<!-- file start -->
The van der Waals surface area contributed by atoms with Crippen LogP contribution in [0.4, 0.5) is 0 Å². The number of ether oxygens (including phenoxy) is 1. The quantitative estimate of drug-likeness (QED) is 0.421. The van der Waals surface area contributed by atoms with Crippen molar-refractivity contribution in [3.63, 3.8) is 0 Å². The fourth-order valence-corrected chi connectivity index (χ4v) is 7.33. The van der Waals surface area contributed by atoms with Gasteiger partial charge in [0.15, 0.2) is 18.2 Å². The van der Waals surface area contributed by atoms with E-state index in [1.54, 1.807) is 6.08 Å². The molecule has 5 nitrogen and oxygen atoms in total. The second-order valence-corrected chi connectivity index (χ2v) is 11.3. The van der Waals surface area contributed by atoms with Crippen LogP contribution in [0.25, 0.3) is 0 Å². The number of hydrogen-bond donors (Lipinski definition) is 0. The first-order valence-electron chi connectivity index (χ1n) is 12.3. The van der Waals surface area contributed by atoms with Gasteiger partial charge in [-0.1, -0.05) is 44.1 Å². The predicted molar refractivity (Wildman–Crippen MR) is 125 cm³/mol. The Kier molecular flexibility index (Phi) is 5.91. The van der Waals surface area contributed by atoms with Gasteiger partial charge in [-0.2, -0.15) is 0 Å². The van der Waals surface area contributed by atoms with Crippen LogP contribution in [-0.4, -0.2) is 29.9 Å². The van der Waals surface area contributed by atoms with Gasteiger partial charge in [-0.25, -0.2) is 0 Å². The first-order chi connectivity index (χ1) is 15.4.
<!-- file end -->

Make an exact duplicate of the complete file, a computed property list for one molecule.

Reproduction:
The van der Waals surface area contributed by atoms with Crippen LogP contribution in [0.4, 0.5) is 0 Å². The number of ether oxygens (including phenoxy) is 1. The quantitative estimate of drug-likeness (QED) is 0.421. The van der Waals surface area contributed by atoms with Crippen molar-refractivity contribution in [3.63, 3.8) is 0 Å². The fourth-order valence-corrected chi connectivity index (χ4v) is 7.33. The van der Waals surface area contributed by atoms with Gasteiger partial charge in [0.15, 0.2) is 18.2 Å². The van der Waals surface area contributed by atoms with E-state index in [1.54, 1.807) is 6.08 Å². The molecule has 5 nitrogen and oxygen atoms in total. The second-order valence-corrected chi connectivity index (χ2v) is 11.3. The van der Waals surface area contributed by atoms with Crippen LogP contribution in [0.25, 0.3) is 0 Å². The number of hydrogen-bond donors (Lipinski definition) is 0. The first-order valence-electron chi connectivity index (χ1n) is 12.3. The van der Waals surface area contributed by atoms with Gasteiger partial charge in [-0.1, -0.05) is 44.1 Å². The predicted molar refractivity (Wildman–Crippen MR) is 125 cm³/mol. The Kier molecular flexibility index (Phi) is 5.91. The van der Waals surface area contributed by atoms with Gasteiger partial charge in [-0.2, -0.15) is 0 Å². The van der Waals surface area contributed by atoms with Crippen LogP contribution in [-0.4, -0.2) is 29.9 Å². The van der Waals surface area contributed by atoms with Gasteiger partial charge in [-0.25, -0.2) is 0 Å². The first-order chi connectivity index (χ1) is 15.4.